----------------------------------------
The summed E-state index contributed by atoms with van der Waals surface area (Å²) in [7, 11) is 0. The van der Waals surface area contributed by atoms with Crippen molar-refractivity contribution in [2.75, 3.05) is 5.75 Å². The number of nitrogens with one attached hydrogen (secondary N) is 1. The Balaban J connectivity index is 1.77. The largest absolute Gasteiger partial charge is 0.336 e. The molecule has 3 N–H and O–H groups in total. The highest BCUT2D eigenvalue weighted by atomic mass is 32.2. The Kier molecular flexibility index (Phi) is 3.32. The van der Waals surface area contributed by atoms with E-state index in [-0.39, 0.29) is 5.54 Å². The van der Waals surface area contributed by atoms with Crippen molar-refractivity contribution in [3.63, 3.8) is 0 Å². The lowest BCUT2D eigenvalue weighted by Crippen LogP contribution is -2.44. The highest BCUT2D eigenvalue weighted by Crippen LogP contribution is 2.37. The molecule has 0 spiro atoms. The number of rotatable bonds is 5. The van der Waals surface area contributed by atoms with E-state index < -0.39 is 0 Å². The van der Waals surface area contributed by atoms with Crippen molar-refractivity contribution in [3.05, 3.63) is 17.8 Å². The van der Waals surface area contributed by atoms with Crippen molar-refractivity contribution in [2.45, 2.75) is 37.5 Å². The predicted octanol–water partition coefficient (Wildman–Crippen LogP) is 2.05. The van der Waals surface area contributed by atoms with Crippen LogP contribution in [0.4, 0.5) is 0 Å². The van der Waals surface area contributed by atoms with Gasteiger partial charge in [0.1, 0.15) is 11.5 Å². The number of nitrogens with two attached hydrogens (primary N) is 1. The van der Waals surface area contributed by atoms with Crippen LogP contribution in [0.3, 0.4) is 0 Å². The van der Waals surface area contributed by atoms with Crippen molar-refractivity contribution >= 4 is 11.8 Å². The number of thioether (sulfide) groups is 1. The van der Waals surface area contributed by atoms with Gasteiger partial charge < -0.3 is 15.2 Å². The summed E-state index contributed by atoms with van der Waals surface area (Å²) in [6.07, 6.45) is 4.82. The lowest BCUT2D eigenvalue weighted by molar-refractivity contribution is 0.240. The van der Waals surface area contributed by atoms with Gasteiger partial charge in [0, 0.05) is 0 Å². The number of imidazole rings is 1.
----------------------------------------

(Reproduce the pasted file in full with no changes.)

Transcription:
The summed E-state index contributed by atoms with van der Waals surface area (Å²) in [7, 11) is 0. The van der Waals surface area contributed by atoms with Crippen molar-refractivity contribution in [2.75, 3.05) is 5.75 Å². The number of nitrogens with one attached hydrogen (secondary N) is 1. The Balaban J connectivity index is 1.77. The largest absolute Gasteiger partial charge is 0.336 e. The molecule has 3 N–H and O–H groups in total. The highest BCUT2D eigenvalue weighted by atomic mass is 32.2. The Kier molecular flexibility index (Phi) is 3.32. The van der Waals surface area contributed by atoms with E-state index in [-0.39, 0.29) is 5.54 Å². The van der Waals surface area contributed by atoms with Crippen molar-refractivity contribution in [3.63, 3.8) is 0 Å². The lowest BCUT2D eigenvalue weighted by Crippen LogP contribution is -2.44. The highest BCUT2D eigenvalue weighted by Crippen LogP contribution is 2.37. The molecule has 0 spiro atoms. The number of rotatable bonds is 5. The van der Waals surface area contributed by atoms with E-state index < -0.39 is 0 Å². The van der Waals surface area contributed by atoms with Crippen molar-refractivity contribution in [3.05, 3.63) is 17.8 Å². The van der Waals surface area contributed by atoms with Crippen molar-refractivity contribution in [2.45, 2.75) is 37.5 Å². The predicted octanol–water partition coefficient (Wildman–Crippen LogP) is 2.05. The van der Waals surface area contributed by atoms with Crippen LogP contribution in [0.4, 0.5) is 0 Å². The van der Waals surface area contributed by atoms with Gasteiger partial charge in [0.1, 0.15) is 11.5 Å². The number of nitrogens with two attached hydrogens (primary N) is 1. The van der Waals surface area contributed by atoms with Crippen LogP contribution in [0.3, 0.4) is 0 Å². The van der Waals surface area contributed by atoms with Crippen molar-refractivity contribution >= 4 is 11.8 Å². The number of thioether (sulfide) groups is 1. The van der Waals surface area contributed by atoms with Gasteiger partial charge < -0.3 is 15.2 Å². The summed E-state index contributed by atoms with van der Waals surface area (Å²) in [6.07, 6.45) is 4.82. The lowest BCUT2D eigenvalue weighted by molar-refractivity contribution is 0.240. The van der Waals surface area contributed by atoms with Gasteiger partial charge in [0, 0.05) is 0 Å². The number of imidazole rings is 1.